(Guest Post): CV
Last Updated: 17th February, 2019
How to Get a Job in Canada
There are three ways to secure a Job in Canada from India. Two of them work easily.
OPTION 1: The luckiest and riskiest way – Your company in India transfers you on a special project.
At the company I currently work at, our IT division is outsourced to HCL. Project Managers and IT engineers from Bangalore and Noida are currently based out of our Brampton office. They were hired as “temporary foreign workers” from Canada’s International Mobility Program for a couple of years. After 1-2 years of experience, they may be eligible for permanent residency from one of the following programs:
Canadian Experience Class (CEC) program – “I have 1 year of full time work experience in Canada, in a job that is classified in the Canadian National Occupation Classification (NOC).”
Provincial Nominee Program (PNP) – “I have 2 years of full time work experience in Canada, in a job that is NOC classified, and the company loves me so much that they are willing to nominate me to apply for permanent residency.”
The reason this is a risky choice is because you are not in control. Ultimately, you’re relying on the good will of your company and its success to dictate if you stay in Canada or pack up back to India.
There are many major Indian companies that have presence in Canada – HCL, Tata Consultancy Services, ICICI Bank and other companies that have a large presence in India such as Sun Life and Accenture.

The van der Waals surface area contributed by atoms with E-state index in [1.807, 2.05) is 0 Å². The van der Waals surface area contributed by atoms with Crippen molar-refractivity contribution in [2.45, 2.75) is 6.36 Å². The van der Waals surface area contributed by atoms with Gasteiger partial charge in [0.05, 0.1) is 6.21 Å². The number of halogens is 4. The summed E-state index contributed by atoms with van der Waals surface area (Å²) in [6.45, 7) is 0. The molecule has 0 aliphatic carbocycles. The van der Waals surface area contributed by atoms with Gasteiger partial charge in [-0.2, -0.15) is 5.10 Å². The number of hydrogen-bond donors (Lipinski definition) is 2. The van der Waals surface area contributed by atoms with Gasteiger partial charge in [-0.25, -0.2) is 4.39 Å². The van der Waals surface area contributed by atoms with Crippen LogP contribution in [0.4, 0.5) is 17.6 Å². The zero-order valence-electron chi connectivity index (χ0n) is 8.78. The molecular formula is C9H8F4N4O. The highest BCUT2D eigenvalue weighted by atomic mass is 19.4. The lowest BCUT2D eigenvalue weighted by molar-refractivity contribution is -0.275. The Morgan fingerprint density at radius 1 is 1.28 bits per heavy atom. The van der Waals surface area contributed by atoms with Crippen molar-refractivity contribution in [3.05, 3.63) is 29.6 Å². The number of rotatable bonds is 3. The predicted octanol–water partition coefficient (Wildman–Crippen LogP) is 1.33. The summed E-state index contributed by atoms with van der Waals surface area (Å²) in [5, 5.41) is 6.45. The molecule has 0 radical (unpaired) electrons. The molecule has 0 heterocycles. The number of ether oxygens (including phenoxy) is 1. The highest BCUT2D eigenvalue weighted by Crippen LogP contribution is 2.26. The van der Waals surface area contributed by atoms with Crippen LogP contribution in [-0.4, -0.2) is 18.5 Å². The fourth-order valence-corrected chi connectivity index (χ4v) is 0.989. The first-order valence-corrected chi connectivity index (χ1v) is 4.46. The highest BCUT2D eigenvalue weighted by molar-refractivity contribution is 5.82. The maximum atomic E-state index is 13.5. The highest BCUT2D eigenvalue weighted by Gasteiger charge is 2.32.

With Justin Trudeau and Narendra Modi aimed at getting “warmth” between the two countries according to HindustanTimes, we hope to see more Indian businesses flourishing in Canada in the future. Brampton, the city our very own Russel Peters grew up in, currently has a large Indian immigrant base, and its economy is on the rise.
What this means for you? If you currently work for a company in India that has presence in Canada, start speaking to your management or your counterparts in the Canadian branch to let them know you’re interested. I recently spoke to a family friend of mine, Matthew. He works at JP Morgan. He told me he let his company know a year in advance he was moving to Canada, and when the opportunity came up, JP Morgan Canada welcomed him. Take this approach only if you are sure that this announcement will not hurt you in any way in your current job – not all bosses are supportive!
OPTION 2: The reliable way – Apply for permanent residency and network network network!
When you’re a permanent resident (PR) in Canada you don’t have to worry about the deadline of a work permit expiry date. The less stress during a job search, the better.
If you apply for a permanent residency using the methods that other people have mentioned, you can do a “short landing.”
To be eligible for Canadian citizenship, you have to live in Canada as a PR for 4 out of 6 years. (Bill C-6 received Royal Assent on Jun 19 2017, which will change that to 3 out of 5 years. Yay!)